I look forward to our dinners. It’s nice to be able to discuss our son in person with my ex — the only other person in the world who knows our child as intimately as I do. We also talk about our daily routines to make sure we are on the same page when it comes to discipline, eating, potty training, etc. We have made a very concerted effort to maintain one set of rules between both homes.

Occasionally during these dinners, I catch myself shifting into a temporary comfort zone. It feels so normal to be interacting as a family unit — like we used to. And then I remember that it’s only for dinner, and that reality burns. Sometimes, when our son is busy playing out of earshot, I make obnoxious side comments to my ex. I don’t intend to do it, but these poisonous barbs just slip out. He rolls his eyes, and we try to move on.

But more often than not, I savor the rare moments when my ex and I can once again connect on common ground. While I am acutely aware of the distance that exists between us and the copious amounts of water under the proverbial bridge, I also recognize the bond that remains. And it’s not just because we have a child together.

We were a couple for seven years, married for three, and went through several major life experiences together. Those connections don’t just disappear because we are no longer married. Sometimes it’s nice to touch base on our shared history — like how our parents and siblings are doing, or which of our mutual friends got married and are having babies — even if it reminds me of the relationship I lost. I trust that I will find that type of intimate relationship with another partner someday.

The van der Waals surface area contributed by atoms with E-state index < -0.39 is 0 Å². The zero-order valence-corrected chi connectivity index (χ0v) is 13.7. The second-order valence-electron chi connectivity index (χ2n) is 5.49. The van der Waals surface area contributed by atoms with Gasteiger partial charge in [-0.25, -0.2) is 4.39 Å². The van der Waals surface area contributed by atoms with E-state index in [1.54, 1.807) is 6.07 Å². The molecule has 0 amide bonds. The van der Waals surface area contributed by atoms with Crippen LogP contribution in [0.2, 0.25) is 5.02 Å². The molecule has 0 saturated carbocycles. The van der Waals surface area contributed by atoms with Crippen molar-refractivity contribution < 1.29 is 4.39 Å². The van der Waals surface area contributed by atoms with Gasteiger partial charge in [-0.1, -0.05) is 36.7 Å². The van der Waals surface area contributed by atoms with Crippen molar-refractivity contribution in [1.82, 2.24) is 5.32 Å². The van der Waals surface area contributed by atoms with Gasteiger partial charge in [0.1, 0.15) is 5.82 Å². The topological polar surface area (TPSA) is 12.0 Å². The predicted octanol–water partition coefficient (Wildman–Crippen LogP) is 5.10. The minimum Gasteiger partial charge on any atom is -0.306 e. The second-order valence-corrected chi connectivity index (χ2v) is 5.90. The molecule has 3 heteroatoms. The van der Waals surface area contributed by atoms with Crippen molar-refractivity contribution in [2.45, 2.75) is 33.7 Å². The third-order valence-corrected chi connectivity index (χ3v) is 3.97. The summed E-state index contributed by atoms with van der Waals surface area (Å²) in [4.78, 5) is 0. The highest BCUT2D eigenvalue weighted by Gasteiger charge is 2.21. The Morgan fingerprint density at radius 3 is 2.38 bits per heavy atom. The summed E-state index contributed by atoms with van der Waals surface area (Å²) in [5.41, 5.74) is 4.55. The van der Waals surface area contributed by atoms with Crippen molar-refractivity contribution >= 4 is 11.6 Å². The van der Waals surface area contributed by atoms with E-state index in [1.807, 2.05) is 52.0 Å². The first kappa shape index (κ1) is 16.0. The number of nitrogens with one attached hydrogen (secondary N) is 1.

For now, I’m proud that my ex-husband and I can rise above our own issues and be more than just civil in front of our child — we can be friendly. Our son enjoys these dinners and looks forward to them. Just last week he said, “Mommy, I want to have dinner with you and Daddy soon” — so of course, we made it happen.

I know of a couple who got divorced under very similar circumstances and many years later they are friends again. They attend family events together with their new spouses and share in these occasions with their children. I hope that my ex-husband and I will also become real friends someday. Though I don’t expect him to be my best friend like he once was, I believe that these shared experiences will grow easier and become more enjoyable over time.

The dinners started at our son’s third birthday, but they are a gift we keep giving him — and ourselves — month after month.

Follow Annette Powers on Twitter: www.twitter.com/annettepowers